Convenience stores and discretionary food consumption among young Tokyo consumers

Research output: Contribution to journalArticlepeer-review


Purpose - The purpose of this paper is to consider the question of young consumer's discretionary consumption in Japan where the ready access to convenience stores, or "konbini", presents a unique retail landscape and to look at how young Japanese consumers use this store format as part of their discretionary food consumption.

Design/methodology/approach - This is an exploratory study that draws on primary qualitative data based on in store observations, accompanied shopping and a survey with young Japanese consumers. This approach provides an insight into the convenience store food offering and young consumer's everyday food practices and experience of using these retail stores.

Findings - The data reveals a relatively limited range of purchases on each store visit with some variation across time of the day and between individuals and groups of young consumers. Visits before and after school remain the most popular and young consumers make around two to four visits per week to a convenience store. It finds young consumers actively engaged in independent purchasing decisions in this retail format.

Research limitations/implications - This is an exploratory study with a geographically constrained sample conducted in several areas in and around Tokyo, Japan. It is a convenience sample recruited using student contacts and snowballing techniques.

Practical implications - Convenience stores represent an important "shopping habitat" for young consumers to engage in discretionary food shopping. While these convenience store purchases are not always unhealthy the promotion and pricing strategies used by retailers can have an influence on the final selection of products and convenience stores provide a unique opportunity to cultivate more healthful behaviour among young consumers.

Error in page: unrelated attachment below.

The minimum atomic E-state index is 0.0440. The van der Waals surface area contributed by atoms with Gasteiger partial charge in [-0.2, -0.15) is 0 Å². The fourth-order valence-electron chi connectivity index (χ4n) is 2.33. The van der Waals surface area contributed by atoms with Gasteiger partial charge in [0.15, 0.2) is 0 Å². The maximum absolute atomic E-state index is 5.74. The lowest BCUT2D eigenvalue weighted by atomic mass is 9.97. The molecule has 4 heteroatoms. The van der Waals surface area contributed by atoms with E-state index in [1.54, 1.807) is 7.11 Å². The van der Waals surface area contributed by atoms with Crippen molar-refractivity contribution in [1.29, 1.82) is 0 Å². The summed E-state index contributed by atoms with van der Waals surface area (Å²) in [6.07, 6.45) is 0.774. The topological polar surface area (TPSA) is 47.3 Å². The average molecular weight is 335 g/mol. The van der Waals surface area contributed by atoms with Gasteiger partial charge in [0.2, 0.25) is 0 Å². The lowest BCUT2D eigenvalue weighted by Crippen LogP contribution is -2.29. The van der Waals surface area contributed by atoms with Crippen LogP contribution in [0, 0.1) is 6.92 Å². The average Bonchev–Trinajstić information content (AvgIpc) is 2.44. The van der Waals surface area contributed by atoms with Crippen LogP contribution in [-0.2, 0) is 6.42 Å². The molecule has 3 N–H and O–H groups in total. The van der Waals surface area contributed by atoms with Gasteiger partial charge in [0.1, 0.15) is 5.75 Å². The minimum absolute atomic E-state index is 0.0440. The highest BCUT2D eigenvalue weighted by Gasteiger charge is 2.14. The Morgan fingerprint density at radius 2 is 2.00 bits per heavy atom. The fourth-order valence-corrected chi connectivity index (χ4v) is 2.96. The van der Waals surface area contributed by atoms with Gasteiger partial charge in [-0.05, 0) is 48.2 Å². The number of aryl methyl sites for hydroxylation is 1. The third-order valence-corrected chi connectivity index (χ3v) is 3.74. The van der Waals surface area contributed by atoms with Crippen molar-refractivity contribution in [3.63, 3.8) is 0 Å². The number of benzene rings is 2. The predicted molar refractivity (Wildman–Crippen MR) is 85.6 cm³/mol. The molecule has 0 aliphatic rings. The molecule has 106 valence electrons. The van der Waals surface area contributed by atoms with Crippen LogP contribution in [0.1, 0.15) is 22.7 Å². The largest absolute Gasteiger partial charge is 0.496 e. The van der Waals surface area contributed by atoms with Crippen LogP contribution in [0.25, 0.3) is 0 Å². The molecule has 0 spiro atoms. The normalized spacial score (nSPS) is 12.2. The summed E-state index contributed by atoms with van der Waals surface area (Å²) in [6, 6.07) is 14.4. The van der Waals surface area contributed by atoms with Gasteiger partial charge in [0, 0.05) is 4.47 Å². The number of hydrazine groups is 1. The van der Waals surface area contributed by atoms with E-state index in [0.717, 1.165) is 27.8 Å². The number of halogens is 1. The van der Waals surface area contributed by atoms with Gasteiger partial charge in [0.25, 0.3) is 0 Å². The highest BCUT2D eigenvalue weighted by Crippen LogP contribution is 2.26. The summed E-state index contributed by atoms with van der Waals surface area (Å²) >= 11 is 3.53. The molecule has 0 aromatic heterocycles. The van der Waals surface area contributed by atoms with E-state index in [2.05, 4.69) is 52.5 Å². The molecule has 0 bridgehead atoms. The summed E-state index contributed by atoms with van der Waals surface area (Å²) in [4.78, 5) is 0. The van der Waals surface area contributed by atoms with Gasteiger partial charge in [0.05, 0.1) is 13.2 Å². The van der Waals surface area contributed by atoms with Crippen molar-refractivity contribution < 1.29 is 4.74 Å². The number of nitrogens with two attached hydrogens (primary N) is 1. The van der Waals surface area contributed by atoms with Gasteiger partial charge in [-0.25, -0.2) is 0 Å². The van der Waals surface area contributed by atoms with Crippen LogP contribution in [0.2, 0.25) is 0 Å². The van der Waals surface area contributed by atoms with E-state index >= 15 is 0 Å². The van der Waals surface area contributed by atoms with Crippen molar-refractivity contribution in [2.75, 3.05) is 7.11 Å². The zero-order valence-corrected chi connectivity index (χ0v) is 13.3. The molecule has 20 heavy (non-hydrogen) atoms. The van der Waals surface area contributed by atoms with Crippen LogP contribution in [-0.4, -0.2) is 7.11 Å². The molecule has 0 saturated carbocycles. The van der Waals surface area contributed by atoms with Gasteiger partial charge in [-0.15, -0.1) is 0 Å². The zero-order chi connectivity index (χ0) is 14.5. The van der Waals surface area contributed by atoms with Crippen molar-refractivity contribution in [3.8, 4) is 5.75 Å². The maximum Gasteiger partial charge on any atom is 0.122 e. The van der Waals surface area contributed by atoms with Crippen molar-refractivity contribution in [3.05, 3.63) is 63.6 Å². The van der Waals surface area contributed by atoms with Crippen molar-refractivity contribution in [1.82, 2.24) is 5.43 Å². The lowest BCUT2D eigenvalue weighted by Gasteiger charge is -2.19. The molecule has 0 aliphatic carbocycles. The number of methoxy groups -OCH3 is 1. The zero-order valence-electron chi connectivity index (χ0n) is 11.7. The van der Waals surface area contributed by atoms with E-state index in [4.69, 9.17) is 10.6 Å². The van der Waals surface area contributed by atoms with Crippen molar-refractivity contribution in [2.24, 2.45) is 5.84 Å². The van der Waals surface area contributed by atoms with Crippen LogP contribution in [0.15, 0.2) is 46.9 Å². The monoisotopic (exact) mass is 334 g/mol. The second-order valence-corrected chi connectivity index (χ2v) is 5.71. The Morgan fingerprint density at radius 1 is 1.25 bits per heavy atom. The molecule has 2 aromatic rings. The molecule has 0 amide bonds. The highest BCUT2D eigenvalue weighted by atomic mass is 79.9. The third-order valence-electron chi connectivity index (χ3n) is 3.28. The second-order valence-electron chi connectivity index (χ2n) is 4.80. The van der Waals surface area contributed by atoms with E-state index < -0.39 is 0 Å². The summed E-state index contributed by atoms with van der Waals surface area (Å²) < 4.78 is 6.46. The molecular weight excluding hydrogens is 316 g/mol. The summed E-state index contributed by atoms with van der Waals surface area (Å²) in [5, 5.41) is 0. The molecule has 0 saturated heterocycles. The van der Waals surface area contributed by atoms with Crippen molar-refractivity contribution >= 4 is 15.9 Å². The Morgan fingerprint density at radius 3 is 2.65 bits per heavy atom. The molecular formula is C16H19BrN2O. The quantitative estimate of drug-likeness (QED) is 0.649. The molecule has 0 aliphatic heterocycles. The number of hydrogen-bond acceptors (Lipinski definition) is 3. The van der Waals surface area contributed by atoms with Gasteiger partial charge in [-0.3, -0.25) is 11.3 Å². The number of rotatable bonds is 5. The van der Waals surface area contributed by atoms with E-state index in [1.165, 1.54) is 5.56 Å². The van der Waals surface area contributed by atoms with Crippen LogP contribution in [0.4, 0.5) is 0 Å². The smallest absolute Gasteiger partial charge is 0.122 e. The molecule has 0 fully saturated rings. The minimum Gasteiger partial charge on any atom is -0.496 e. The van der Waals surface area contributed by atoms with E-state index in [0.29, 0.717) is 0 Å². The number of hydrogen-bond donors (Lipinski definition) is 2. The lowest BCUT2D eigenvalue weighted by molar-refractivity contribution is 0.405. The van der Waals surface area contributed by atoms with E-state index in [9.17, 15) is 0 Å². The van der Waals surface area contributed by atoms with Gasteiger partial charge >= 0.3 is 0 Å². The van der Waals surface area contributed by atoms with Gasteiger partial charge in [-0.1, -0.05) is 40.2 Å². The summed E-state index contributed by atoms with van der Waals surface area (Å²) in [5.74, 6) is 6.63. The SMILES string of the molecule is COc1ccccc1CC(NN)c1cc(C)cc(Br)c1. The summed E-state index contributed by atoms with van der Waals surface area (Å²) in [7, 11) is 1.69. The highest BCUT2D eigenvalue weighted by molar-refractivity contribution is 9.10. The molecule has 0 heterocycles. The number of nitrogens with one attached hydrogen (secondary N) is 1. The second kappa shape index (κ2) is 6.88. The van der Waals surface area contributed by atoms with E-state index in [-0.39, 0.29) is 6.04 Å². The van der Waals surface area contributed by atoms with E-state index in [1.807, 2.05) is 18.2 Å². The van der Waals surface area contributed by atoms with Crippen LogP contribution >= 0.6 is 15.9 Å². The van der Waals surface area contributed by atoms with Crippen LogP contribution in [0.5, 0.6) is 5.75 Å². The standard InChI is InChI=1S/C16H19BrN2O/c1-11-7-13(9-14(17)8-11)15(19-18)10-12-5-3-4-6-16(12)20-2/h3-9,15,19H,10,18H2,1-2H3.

Originality/value - This offers a unique insight into the relationship between young consumer's discretionary food choice and local retail provision in the convenience sector. It adds to the debate on the role of food environment on food choice and the extent to which young Japanese consumers are socialised into particular food practices through their engagement with the convenience retail sector.
Original languageEnglish
Pages (from-to)1013-1029
Number of pages17
JournalInternational Journal of Retail and Distribution Management
Early online date9 Dec 2016
Publication statusPublished - 2016


  • young consumers
  • retail
  • convenience stores
  • discretionary consumption
  • food environment


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